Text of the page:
What is the relevance of smallholders’ agroforestry systems for conserving tropical tree species and genetic diversity in circa situm, in situ and ex situ settings? A review

Abstract

Smallholders’ agroforests may be valuable for conserving tropical trees through three main mechanisms. First, trees planted and/or retained by farmers in agricultural landscapes where wild stands were once found may be circa situm reservoirs of biodiversity. Second, farmland trees may support conservation in situ by providing an alternative source of product to reduce extraction from forest, and by acting as ‘corridors’ or ‘stepping stones’ that connect fragmented wild stands. Third, the additional value that planting assigns to trees may result in greater interest in including them in seed collections, field trials and field ‘genebanks’ that support ex situ conservation. Here, we critically review the evidence for these mechanisms, and highlight areas for research and for intervention so that agroforestry practices can better support conservation in each setting, with an emphasis on often neglected genetic-level considerations. Based on current global challenges to diversity, conservation will need to rely increasingly on a smallholder-farm circa situm approach, but concerns on long-term effectiveness need to be properly quantified and addressed. Connectivity between widely dispersed, low density trees in agricultural landscapes is an important factor determining the success of the circa situm approach, while improving farmers’ access to a diversity of tree germplasm that they are interested in planting is required. The circumstances in which agroforestry plantings can support in situ conservation need to be better defined, and research on the stability of active tree seed collections (how long are species and populations retained in them?) as ex situ reservoirs of biodiversity is needed.

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Fig. 1

Notes

  1. 1.

    Also referred to in the literature as circa situ conservation; circa situm is formally the more correct term (Heywood and Dulloo 2005) and is applied in the current paper.

  2. 2.

    The TSSD, the only major global effort to catalogue tree seed suppliers, is available at www.worldagroforestry.org/Sites-old/TreeDBS/tssd/treessd.htm.

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Acknowledgments

We contacted over 60 scientists working on agroforestry and related disciplines to ask for their views on the topics covered in this essay, and to provide relevant case studies. Many responded, including Manuel Bertomeu, Charles Clement, Sammy Carsan, Delia Catacutan, Steve Cobb, Ric Coe, Steve Franzel, Dennis Garrity, Anja Gassner, Lars Graudal, Chris Harwood, Verina Ingram, Hannah Jaenicke, Katja Kehlenbeck, Roger Leakey, Jens-Peter Lillesø, Seline Meijer, Edward Millard, Simon Mngomba, Mathew Mpanda, Jonathan Muriuki, Lucy Mwaura, Frank Place, Roberto Porro, Jim Roshetko, Cuauhtémoc Sáenz-Romero, Kate Schreckenberg, Tony Simons, Pal Singh, Marcos Tito, Julio Ugarte, Patrick van Damme, Meine van Noordwijk and Maarten van Zonneveld. Charles Clement also reviewed an earlier version of this manuscript. Several of the authors involved in this paper are part of the CGIAR Research Programme ‘Forests, trees and agroforestry: livelihoods, landscapes and governance’. This Programme aims to enhance management and use of forests, agroforestry and tree genetic resources across the landscape, from forests to farms. This Programme involves the Center for International Forestry Research, Bioversity International, the International Center for Tropical Agriculture, the World Agroforestry Centre, and others.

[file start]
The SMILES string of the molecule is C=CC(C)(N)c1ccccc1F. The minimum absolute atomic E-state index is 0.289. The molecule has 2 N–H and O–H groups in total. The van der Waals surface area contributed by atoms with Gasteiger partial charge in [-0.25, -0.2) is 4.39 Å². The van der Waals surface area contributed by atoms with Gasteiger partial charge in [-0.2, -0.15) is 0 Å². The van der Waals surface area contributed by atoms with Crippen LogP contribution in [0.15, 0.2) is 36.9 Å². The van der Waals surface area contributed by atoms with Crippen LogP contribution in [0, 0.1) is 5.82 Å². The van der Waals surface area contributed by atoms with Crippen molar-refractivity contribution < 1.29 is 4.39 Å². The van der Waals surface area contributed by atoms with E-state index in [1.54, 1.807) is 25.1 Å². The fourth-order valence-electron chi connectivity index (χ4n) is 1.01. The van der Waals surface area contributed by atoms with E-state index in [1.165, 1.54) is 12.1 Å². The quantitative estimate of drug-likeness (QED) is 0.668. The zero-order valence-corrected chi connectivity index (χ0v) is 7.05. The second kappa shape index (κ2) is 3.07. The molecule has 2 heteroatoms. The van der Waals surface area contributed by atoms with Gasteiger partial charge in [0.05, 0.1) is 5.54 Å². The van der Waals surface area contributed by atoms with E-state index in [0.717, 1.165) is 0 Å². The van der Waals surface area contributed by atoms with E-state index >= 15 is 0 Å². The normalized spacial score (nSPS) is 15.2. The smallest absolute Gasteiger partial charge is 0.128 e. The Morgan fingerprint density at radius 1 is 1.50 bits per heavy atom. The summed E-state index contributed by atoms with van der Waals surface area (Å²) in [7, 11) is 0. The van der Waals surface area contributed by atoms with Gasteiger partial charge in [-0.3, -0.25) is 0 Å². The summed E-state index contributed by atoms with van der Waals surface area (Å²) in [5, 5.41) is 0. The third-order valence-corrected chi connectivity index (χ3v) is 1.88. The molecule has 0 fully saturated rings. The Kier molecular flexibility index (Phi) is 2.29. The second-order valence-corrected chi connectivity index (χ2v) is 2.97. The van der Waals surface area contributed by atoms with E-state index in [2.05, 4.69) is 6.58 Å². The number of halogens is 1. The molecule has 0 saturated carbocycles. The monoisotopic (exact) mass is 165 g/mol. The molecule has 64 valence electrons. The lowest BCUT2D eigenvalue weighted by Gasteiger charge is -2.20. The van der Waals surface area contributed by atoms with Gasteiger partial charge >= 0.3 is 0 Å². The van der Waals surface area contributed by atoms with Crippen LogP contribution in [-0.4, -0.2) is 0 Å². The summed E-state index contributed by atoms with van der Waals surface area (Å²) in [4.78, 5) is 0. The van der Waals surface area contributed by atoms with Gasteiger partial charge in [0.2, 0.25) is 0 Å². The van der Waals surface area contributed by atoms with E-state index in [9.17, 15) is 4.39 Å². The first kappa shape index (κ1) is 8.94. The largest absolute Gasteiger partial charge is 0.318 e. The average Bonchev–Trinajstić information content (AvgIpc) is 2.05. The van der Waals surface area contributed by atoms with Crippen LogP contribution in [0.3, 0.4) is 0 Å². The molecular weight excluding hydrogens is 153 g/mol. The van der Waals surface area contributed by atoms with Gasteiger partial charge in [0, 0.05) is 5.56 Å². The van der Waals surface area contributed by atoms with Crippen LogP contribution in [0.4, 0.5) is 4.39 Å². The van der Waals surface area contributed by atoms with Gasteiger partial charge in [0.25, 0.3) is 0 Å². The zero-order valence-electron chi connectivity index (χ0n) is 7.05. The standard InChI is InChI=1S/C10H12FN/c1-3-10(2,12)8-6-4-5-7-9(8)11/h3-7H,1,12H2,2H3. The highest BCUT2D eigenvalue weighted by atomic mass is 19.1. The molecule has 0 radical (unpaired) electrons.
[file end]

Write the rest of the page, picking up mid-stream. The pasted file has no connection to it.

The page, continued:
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Dawson, I.K., Guariguata, M.R., Loo, J. et al. What is the relevance of smallholders’ agroforestry systems for conserving tropical tree species and genetic diversity in circa situm, in situ and ex situ settings? A review. Biodivers Conserv 22, 301–324 (2013). https://doi.org/10.1007/s10531-012-0429-5

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Keywords

  • Agroforestry
  • Circa situm conservation
  • Ex situ conservation
  • In situ conservation
  • Effective population size
  • Genetic variation